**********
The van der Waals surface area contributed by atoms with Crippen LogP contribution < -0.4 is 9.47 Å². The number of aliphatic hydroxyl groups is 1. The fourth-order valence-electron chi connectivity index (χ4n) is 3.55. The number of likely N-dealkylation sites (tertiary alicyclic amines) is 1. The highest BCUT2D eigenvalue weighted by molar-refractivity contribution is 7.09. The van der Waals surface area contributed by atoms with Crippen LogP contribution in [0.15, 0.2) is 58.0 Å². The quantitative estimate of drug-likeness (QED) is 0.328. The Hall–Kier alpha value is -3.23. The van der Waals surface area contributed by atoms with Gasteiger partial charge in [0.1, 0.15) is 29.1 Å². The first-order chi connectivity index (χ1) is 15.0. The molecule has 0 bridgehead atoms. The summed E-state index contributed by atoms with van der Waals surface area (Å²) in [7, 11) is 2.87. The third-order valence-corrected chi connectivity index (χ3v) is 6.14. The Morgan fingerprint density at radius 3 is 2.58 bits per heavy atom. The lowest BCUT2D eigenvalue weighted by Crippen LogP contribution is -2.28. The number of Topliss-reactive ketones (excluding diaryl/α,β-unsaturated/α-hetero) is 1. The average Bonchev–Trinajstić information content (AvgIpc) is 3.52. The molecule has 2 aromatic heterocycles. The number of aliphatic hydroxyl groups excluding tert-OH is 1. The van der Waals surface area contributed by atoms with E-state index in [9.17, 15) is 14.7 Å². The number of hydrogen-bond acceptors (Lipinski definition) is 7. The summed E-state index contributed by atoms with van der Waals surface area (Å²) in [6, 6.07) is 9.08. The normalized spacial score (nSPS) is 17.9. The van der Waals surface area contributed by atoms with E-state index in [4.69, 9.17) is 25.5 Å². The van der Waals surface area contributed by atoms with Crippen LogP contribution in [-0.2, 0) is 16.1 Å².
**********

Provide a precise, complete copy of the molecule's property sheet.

The van der Waals surface area contributed by atoms with Crippen LogP contribution < -0.4 is 9.47 Å². The number of aliphatic hydroxyl groups is 1. The fourth-order valence-electron chi connectivity index (χ4n) is 3.55. The number of likely N-dealkylation sites (tertiary alicyclic amines) is 1. The highest BCUT2D eigenvalue weighted by molar-refractivity contribution is 7.09. The van der Waals surface area contributed by atoms with Crippen LogP contribution in [0.15, 0.2) is 58.0 Å². The quantitative estimate of drug-likeness (QED) is 0.328. The Hall–Kier alpha value is -3.23. The van der Waals surface area contributed by atoms with Gasteiger partial charge in [0.1, 0.15) is 29.1 Å². The first-order chi connectivity index (χ1) is 15.0. The molecule has 0 bridgehead atoms. The summed E-state index contributed by atoms with van der Waals surface area (Å²) in [7, 11) is 2.87. The third-order valence-corrected chi connectivity index (χ3v) is 6.14. The Morgan fingerprint density at radius 3 is 2.58 bits per heavy atom. The lowest BCUT2D eigenvalue weighted by Crippen LogP contribution is -2.28. The number of Topliss-reactive ketones (excluding diaryl/α,β-unsaturated/α-hetero) is 1. The average Bonchev–Trinajstić information content (AvgIpc) is 3.52. The molecule has 2 aromatic heterocycles. The number of aliphatic hydroxyl groups excluding tert-OH is 1. The van der Waals surface area contributed by atoms with E-state index in [9.17, 15) is 14.7 Å². The number of hydrogen-bond acceptors (Lipinski definition) is 7. The summed E-state index contributed by atoms with van der Waals surface area (Å²) in [6, 6.07) is 9.08. The normalized spacial score (nSPS) is 17.9. The van der Waals surface area contributed by atoms with E-state index in [4.69, 9.17) is 25.5 Å². The van der Waals surface area contributed by atoms with Crippen LogP contribution in [-0.2, 0) is 16.1 Å².